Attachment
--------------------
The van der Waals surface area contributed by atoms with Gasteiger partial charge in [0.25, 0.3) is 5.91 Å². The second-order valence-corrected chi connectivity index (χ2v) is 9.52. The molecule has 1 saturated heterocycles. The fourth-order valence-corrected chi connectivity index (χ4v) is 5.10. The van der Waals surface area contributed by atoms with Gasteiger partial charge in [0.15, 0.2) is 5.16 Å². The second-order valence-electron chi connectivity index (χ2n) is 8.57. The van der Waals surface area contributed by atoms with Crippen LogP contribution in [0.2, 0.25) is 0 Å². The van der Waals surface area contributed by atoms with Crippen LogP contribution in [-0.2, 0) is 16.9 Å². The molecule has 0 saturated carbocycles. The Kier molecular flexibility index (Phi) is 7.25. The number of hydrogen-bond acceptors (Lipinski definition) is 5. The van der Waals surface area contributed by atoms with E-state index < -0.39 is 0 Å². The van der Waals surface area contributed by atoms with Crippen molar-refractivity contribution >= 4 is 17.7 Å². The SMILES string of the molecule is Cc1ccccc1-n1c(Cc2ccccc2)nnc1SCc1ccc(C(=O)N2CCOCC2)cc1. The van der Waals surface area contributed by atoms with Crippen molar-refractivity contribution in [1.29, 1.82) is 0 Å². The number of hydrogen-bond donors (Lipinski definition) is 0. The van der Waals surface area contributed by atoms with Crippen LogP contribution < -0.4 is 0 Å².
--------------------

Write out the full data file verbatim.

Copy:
The van der Waals surface area contributed by atoms with Gasteiger partial charge in [0.25, 0.3) is 5.91 Å². The second-order valence-corrected chi connectivity index (χ2v) is 9.52. The molecule has 1 saturated heterocycles. The fourth-order valence-corrected chi connectivity index (χ4v) is 5.10. The van der Waals surface area contributed by atoms with Gasteiger partial charge in [0.15, 0.2) is 5.16 Å². The second-order valence-electron chi connectivity index (χ2n) is 8.57. The van der Waals surface area contributed by atoms with Crippen LogP contribution in [0.2, 0.25) is 0 Å². The van der Waals surface area contributed by atoms with Crippen LogP contribution in [-0.2, 0) is 16.9 Å². The molecule has 0 saturated carbocycles. The Kier molecular flexibility index (Phi) is 7.25. The number of hydrogen-bond acceptors (Lipinski definition) is 5. The van der Waals surface area contributed by atoms with E-state index < -0.39 is 0 Å². The van der Waals surface area contributed by atoms with Crippen molar-refractivity contribution >= 4 is 17.7 Å². The SMILES string of the molecule is Cc1ccccc1-n1c(Cc2ccccc2)nnc1SCc1ccc(C(=O)N2CCOCC2)cc1. The van der Waals surface area contributed by atoms with Crippen molar-refractivity contribution in [1.29, 1.82) is 0 Å². The number of hydrogen-bond donors (Lipinski definition) is 0. The van der Waals surface area contributed by atoms with Crippen LogP contribution < -0.4 is 0 Å².